## Python function vs Symbolic function in Sage

21 janvier 2013 | Catégories: sage | View Comments

This message is about differences between a **Python function** and a
**symbolic function**. This is also explained in the Some Common Issues with
Functions page in the Sage Tutorial.

In Sage, one may define a symbolic function like:

sage: f(x) = x^2-1

And draw it using one the following way (both works):

sage: plot(f, (x,-10,10)) sage: plot(f(x), (x,-10,10))

Here both `f` and `f(x)` are symbolic expressions:

sage: type(f) <type 'sage.symbolic.expression.Expression'> sage: type(f(x)) <type 'sage.symbolic.expression.Expression'>

although there are different:

sage: f x |--> x^2 - 1 sage: f(x) x^2 - 1

Now if `f` is a *Python* function defined with a `def` statement:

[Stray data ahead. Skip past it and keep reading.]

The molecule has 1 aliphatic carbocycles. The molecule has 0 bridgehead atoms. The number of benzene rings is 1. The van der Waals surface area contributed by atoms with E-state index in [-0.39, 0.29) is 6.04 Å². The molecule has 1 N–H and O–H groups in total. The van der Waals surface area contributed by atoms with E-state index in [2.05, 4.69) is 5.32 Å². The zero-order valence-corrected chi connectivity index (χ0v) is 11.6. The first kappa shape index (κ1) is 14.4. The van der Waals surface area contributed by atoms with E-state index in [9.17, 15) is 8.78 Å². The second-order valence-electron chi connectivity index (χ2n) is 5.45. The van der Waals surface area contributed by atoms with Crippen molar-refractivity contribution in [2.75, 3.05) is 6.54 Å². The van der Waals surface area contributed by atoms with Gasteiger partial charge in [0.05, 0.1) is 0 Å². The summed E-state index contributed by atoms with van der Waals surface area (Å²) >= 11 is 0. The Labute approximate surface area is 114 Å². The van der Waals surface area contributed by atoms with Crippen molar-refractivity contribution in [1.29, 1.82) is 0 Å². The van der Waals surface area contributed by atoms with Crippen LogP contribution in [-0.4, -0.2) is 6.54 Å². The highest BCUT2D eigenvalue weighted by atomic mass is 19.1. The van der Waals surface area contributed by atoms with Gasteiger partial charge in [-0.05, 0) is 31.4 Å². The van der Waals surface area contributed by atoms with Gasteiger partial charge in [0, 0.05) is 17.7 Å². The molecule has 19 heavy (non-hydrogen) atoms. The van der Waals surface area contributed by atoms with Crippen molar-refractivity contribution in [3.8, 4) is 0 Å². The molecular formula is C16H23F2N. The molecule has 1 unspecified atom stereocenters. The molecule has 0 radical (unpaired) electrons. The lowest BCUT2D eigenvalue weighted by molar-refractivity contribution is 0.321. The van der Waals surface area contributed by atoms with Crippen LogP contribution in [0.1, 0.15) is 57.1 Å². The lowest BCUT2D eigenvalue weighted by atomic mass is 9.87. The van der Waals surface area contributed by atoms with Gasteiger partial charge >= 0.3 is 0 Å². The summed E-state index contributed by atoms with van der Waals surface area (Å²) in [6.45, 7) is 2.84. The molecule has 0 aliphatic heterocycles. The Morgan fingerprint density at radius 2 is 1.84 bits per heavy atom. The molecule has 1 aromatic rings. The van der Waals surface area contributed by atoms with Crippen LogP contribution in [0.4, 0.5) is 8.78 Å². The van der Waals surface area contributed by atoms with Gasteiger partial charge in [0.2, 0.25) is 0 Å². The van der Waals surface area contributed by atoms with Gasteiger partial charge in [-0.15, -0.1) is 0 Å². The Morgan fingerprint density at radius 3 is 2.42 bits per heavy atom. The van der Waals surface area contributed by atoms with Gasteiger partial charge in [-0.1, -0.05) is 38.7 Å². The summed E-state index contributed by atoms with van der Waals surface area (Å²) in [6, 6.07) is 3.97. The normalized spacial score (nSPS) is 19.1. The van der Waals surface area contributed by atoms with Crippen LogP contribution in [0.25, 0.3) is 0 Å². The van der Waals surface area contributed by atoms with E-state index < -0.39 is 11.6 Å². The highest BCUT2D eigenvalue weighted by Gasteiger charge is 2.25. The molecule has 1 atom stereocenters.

sage: def f(x): ....: if x>0: ....: return x ....: else: ....: return 0

It is really a Python function:

sage: f <function f at 0xb933470> sage: type(f) <type 'function'>

As above, one can draw the function `f`:

sage: plot(f, (x,-10,10))

But be carefull, drawing `f(x)` will not work as expected:

sage: plot(f(x), (x,-10,10))

Why? Because, the python function `f` gets evaluated on the variable `x`
and this may either raise an exception depending on the definition of `f` or
return some result which might not be a symbolic expression. Here `f(x)` gets
always evaluated to zero because in the definition of `f`, `bool(x > 0)`
returns `False`:

sage: x x sage: bool(x > 0) False sage: f(x) 0

Hence the following constant function is drawn:

sage: plot(0, (x,-10,10))

which is not what we want.